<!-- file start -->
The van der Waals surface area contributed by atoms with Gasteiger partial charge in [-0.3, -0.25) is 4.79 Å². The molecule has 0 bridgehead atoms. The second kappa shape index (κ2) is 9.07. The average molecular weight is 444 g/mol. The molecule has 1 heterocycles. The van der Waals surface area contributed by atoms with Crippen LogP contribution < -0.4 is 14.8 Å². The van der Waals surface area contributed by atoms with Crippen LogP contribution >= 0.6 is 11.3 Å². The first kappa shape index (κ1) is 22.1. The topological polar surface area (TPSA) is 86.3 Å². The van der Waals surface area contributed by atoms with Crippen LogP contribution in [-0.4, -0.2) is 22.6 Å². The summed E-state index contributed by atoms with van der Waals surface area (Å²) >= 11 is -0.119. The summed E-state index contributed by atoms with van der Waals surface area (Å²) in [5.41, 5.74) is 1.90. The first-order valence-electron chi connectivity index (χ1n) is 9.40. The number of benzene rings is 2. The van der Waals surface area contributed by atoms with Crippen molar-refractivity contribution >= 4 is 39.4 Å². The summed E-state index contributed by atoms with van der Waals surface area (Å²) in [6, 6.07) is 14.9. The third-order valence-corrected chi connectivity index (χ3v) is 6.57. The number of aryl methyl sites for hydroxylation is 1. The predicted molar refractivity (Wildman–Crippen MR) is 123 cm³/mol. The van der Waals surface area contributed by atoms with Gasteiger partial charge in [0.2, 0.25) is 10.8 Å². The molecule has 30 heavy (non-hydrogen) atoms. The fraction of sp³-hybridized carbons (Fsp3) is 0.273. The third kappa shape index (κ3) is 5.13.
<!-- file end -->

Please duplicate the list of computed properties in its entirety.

The van der Waals surface area contributed by atoms with Gasteiger partial charge in [-0.3, -0.25) is 4.79 Å². The molecule has 0 bridgehead atoms. The second kappa shape index (κ2) is 9.07. The average molecular weight is 444 g/mol. The molecule has 1 heterocycles. The van der Waals surface area contributed by atoms with Crippen LogP contribution < -0.4 is 14.8 Å². The van der Waals surface area contributed by atoms with Crippen LogP contribution >= 0.6 is 11.3 Å². The first kappa shape index (κ1) is 22.1. The topological polar surface area (TPSA) is 86.3 Å². The van der Waals surface area contributed by atoms with Crippen LogP contribution in [-0.4, -0.2) is 22.6 Å². The summed E-state index contributed by atoms with van der Waals surface area (Å²) >= 11 is -0.119. The summed E-state index contributed by atoms with van der Waals surface area (Å²) in [5.41, 5.74) is 1.90. The first-order valence-electron chi connectivity index (χ1n) is 9.40. The number of benzene rings is 2. The van der Waals surface area contributed by atoms with Crippen molar-refractivity contribution >= 4 is 39.4 Å². The summed E-state index contributed by atoms with van der Waals surface area (Å²) in [6, 6.07) is 14.9. The third-order valence-corrected chi connectivity index (χ3v) is 6.57. The number of aryl methyl sites for hydroxylation is 1. The predicted molar refractivity (Wildman–Crippen MR) is 123 cm³/mol. The van der Waals surface area contributed by atoms with Gasteiger partial charge in [0.2, 0.25) is 10.8 Å². The molecule has 30 heavy (non-hydrogen) atoms. The fraction of sp³-hybridized carbons (Fsp3) is 0.273. The third kappa shape index (κ3) is 5.13.